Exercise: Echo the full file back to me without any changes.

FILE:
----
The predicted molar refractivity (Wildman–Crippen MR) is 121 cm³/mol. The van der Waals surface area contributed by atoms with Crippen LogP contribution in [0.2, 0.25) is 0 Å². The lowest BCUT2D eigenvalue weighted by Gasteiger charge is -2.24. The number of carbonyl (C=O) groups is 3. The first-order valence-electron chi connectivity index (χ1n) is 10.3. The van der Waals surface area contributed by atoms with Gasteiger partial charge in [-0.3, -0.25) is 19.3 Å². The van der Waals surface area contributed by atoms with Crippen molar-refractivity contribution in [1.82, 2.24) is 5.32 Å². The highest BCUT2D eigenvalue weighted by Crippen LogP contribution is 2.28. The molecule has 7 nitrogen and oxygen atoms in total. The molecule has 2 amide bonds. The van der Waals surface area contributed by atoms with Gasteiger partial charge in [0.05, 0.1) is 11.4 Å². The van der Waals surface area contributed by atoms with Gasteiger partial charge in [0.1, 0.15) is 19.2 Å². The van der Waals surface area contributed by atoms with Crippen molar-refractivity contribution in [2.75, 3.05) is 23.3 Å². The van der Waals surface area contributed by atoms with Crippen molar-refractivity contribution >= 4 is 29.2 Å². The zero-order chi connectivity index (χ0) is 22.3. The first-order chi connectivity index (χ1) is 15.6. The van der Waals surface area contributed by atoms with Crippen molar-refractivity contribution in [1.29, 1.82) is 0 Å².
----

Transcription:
The predicted molar refractivity (Wildman–Crippen MR) is 121 cm³/mol. The van der Waals surface area contributed by atoms with Crippen LogP contribution in [0.2, 0.25) is 0 Å². The lowest BCUT2D eigenvalue weighted by Gasteiger charge is -2.24. The number of carbonyl (C=O) groups is 3. The first-order valence-electron chi connectivity index (χ1n) is 10.3. The van der Waals surface area contributed by atoms with Gasteiger partial charge in [-0.3, -0.25) is 19.3 Å². The van der Waals surface area contributed by atoms with Crippen molar-refractivity contribution in [1.82, 2.24) is 5.32 Å². The highest BCUT2D eigenvalue weighted by Crippen LogP contribution is 2.28. The molecule has 7 nitrogen and oxygen atoms in total. The molecule has 2 amide bonds. The van der Waals surface area contributed by atoms with Gasteiger partial charge in [0.05, 0.1) is 11.4 Å². The van der Waals surface area contributed by atoms with Gasteiger partial charge in [0.1, 0.15) is 19.2 Å². The van der Waals surface area contributed by atoms with Crippen molar-refractivity contribution in [2.75, 3.05) is 23.3 Å². The van der Waals surface area contributed by atoms with Crippen molar-refractivity contribution >= 4 is 29.2 Å². The zero-order chi connectivity index (χ0) is 22.3. The first-order chi connectivity index (χ1) is 15.6. The van der Waals surface area contributed by atoms with Crippen molar-refractivity contribution in [1.29, 1.82) is 0 Å².